The attack was repeated on the 22nd, and this time it became a real trial. Three tanks of five were disabled by mines. Guards Captain N.D. Belodub, the commander of the attack, remained in his tank with his crew. The crew fought from their disabled tank for four days, causing considerable damage. On March 26th, the tank was recovered from the battlefield. For his heroism, Captain Belodub received the Order of Suvorov 3rd class. 

As of March 25th, the regiment lost 5 tanks irreparably, 2 were stuck in a swamp, 6 were under repairs, and 8 were functional. Later, the number of functional tanks increased to 11, and the difference was made up with 6 KV-1 tanks. Later, these Churchills took part in Operation Brusilov, which began on July 22nd, 1943. Overall, the British tanks were evaluated positively, and fought well alongside infantry. However, the 2-pounder was much weaker than the KV-1's gun. The regiment received KV-1 tanks in place of Churchills in December of 1943, and later IS-2 tanks.

Churchill III from the 48th Guards Heavy Tank Regiment entering Kiev.

Churchills held out the longest in the 49th Guards Heavy Tank Regiment. This regiment arrived at Obukhovo station on March 14th, but entered battle much later. It remained in reserve throughout 1943, and only saw battle on January 15th, 1944. The 49th Guards Heavy Tank Regiment took part in the final lifting of the blockade on Leningrad. To make up for its losses, the regiment received 23 BT-5 and 3 BT-7 tanks. This strange situation continued until mid-February, when the regiment had 13 Churchills and 16 BT tanks left. After that, the regiment was sent to Tula to receive IS-2 tanks.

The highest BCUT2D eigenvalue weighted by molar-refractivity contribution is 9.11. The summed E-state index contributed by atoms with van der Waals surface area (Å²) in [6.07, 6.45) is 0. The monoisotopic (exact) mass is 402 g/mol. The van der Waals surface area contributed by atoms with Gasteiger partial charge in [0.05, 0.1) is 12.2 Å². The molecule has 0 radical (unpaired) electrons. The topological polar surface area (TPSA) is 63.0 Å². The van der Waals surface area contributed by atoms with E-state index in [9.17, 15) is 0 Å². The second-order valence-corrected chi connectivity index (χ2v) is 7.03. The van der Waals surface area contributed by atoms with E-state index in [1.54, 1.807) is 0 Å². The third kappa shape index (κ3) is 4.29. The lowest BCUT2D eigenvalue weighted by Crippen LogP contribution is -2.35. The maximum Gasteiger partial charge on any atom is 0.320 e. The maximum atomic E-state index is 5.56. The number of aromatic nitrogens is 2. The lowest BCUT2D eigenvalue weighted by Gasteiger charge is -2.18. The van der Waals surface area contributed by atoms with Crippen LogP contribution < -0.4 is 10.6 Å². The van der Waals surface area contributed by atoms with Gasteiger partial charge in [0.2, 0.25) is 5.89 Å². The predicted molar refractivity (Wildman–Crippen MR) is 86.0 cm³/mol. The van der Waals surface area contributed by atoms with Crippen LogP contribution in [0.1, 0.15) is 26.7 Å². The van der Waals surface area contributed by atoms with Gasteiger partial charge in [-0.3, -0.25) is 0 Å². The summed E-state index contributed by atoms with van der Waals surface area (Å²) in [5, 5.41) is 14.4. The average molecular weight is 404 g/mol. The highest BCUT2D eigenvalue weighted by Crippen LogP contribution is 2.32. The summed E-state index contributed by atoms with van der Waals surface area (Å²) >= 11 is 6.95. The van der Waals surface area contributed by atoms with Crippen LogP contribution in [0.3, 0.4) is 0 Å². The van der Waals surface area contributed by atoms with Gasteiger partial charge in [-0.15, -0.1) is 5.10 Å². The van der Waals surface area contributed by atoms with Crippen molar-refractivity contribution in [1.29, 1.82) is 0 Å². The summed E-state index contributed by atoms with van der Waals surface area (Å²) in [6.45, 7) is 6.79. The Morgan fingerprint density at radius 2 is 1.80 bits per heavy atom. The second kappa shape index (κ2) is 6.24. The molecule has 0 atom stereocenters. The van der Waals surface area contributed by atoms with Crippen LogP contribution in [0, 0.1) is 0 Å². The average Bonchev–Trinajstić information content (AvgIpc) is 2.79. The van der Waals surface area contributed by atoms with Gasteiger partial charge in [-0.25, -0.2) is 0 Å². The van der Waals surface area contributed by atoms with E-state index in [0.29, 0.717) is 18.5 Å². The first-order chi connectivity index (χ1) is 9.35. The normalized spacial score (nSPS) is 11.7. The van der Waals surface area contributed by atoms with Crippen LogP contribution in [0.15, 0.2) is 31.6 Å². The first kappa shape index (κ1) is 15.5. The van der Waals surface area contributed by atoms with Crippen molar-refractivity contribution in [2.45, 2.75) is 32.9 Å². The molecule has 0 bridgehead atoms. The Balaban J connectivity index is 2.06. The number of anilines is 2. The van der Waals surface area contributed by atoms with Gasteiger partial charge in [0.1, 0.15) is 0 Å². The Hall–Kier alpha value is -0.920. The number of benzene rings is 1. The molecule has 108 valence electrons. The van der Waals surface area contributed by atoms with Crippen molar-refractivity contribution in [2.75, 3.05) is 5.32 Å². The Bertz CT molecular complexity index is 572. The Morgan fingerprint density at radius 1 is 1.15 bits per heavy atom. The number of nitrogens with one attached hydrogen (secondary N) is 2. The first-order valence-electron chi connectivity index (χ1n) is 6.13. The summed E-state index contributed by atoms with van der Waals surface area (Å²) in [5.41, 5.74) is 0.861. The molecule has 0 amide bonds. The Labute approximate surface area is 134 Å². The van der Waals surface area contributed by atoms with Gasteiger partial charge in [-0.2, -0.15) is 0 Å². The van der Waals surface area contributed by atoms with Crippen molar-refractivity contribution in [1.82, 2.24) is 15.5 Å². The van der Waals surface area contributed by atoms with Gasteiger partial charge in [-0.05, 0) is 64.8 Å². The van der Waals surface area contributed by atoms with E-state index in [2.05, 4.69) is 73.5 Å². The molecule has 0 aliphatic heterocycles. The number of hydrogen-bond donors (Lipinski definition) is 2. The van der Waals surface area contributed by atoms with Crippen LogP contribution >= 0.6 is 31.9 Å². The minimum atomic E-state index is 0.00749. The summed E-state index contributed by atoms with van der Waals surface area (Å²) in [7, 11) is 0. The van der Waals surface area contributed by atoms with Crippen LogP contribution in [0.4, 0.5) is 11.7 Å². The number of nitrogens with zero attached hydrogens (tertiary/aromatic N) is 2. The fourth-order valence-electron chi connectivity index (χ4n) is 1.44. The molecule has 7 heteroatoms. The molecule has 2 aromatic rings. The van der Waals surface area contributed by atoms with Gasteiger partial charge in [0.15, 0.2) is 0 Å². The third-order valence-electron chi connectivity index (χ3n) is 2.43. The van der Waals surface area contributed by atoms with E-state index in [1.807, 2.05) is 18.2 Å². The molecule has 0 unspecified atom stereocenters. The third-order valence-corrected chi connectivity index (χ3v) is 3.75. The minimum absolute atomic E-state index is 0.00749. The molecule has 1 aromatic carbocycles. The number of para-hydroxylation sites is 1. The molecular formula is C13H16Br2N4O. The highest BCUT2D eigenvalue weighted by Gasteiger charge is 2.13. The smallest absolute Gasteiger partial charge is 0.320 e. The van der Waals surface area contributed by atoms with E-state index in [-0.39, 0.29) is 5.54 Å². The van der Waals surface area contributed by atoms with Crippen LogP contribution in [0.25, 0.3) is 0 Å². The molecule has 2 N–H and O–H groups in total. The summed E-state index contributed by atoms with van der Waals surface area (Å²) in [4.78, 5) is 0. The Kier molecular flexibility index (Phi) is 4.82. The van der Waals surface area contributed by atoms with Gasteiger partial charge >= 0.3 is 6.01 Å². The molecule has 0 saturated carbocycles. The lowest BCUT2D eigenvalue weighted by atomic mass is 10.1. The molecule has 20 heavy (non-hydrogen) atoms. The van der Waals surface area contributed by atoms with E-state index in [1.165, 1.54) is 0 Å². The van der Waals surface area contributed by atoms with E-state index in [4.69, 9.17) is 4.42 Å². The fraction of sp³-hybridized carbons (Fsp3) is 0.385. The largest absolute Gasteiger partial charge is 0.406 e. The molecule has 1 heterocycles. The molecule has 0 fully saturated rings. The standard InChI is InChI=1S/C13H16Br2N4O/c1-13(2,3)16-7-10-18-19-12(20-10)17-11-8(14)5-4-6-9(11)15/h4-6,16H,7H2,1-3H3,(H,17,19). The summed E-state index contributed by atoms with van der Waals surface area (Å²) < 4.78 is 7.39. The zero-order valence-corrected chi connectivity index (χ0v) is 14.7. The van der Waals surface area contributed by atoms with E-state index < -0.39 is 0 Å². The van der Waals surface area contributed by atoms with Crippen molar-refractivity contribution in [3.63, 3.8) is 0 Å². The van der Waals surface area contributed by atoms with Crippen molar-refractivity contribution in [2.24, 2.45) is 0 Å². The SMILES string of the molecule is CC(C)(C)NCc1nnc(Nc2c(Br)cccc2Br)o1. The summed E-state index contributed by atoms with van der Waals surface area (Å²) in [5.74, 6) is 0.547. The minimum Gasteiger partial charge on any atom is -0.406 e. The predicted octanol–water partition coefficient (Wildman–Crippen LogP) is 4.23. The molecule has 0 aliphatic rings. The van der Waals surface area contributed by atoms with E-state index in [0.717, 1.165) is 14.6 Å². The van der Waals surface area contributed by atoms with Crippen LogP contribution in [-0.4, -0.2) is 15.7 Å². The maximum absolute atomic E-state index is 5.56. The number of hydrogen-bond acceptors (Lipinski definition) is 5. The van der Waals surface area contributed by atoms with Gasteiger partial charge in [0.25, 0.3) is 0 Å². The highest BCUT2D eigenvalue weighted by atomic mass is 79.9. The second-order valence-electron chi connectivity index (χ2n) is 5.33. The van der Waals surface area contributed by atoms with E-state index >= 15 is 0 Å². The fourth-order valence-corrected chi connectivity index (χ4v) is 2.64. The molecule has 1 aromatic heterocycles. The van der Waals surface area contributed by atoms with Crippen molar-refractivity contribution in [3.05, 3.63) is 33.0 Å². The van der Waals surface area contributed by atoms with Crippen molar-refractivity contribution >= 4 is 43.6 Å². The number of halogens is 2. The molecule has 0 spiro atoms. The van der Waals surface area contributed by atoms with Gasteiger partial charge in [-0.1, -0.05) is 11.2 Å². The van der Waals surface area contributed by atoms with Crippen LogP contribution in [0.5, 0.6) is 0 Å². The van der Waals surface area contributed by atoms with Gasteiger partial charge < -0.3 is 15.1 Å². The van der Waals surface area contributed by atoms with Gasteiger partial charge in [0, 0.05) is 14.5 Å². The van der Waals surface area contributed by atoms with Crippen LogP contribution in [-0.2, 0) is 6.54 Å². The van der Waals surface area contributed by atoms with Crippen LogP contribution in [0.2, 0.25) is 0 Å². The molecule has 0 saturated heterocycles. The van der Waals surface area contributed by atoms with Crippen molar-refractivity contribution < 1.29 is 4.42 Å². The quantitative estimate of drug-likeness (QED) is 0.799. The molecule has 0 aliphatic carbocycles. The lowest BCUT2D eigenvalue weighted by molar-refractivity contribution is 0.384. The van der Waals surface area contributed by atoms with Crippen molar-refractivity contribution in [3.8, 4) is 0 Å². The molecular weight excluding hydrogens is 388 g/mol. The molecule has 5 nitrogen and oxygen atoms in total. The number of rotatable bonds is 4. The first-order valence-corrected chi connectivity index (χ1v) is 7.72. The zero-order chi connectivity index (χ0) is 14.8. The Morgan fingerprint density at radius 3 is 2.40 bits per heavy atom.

Combat actions of the 36th Guards Heavy Tank Regiment at Prokhorovka.

A new wave of Churchill regiments began forming in the spring of 1943. This was connected with receiving over 150 tanks through the Arctic convoys. Tanks of this type were sent to the 10th, 15th, 34th, and 36th Guards Heavy Tank Regiments. In addition, the tanks of the 47th and 48th Heavy Tank Regiments were refreshed. Two of the above regiments (36th and 48th) fought at Kursk. The 48th Guards Heavy Tank Regiment entered battle on July 6th, 1943, losing 8 tanks on the first day (one was knocked out by German aircraft), claiming 23 tanks and 13 SPGs knocked out. The regiment retreated to Prokhorovka on the next day, acting alongside the 21st Tank Brigade. 7 more tanks were lost during the retreat, but the regiment claimed 5 enemy tanks and 7 SPGs. Over the next several days, the 6 remaining Churchills were transferred to the 21st Tank Brigade. The regiment received Churchill tanks once more on September 9th, 1943, which they used to liberate Kiev.

The 36th Guards Tank Regiment had a different experience. The regiment moved out to its positions on July 9th. 5 tanks broke down on the way. The regiment took up defensive positions to the north of Prokhorovka. The regiment took an active part in the battle on July 12th. The commander was wounded by enemy aircraft on the morning of the battle. The regiment began the fight with 15 functional tanks. 7 burned up and 4 were knocked out on July 12th. The regiment claimed 6 German tanks, two of which were Tigers. The regiment had 10 Churchills left after the battles of July-August. On August 23rd, they were sent off for repairs, and 13 SU-152 and KV-1S were accepted in exchange. The regiment received Churchills once again in late December. Some of them were the same tanks they used earlier. The regiment received 14 Churchills in total, which it used to fight at Pskov until early April of 1944. In June, the regiment was re-equipped with IS-2 tanks.

Churchill IV from the 260th Guards Heavy Tank Regiment in Wyborg.

Intensive use of Churchill tanks left its mark. By January 1st, 1944, 160 tanks were lost irreparably. 27 more were lost by June 1st. Of 66 remaining tanks, 31 were issued. They were mostly concentrated on the Leningrad Front, where they were actively used. For example, the 260th Guards Heavy Tank Regiment received 6 Churchill tanks, which were used during the fighting for Wyborg. The 82nd Tank Regiment, which had 10 Churchill tanks and 11 KV-1S tanks, participated in the liberation of Tallinn in September of 1944. 63 tanks of this type remained by January 1st, 1945. 9 of them were lost before the end of the war. By June 1st, the Red Army had 54 leftover Churchills, only 3 of which were in any active unit.


  1. Thanks for the article. Are there any Churchills remaining in Russia today, as either wrecks or preserved in museums?

    1. There is a Churchill Crododile in Kubinka: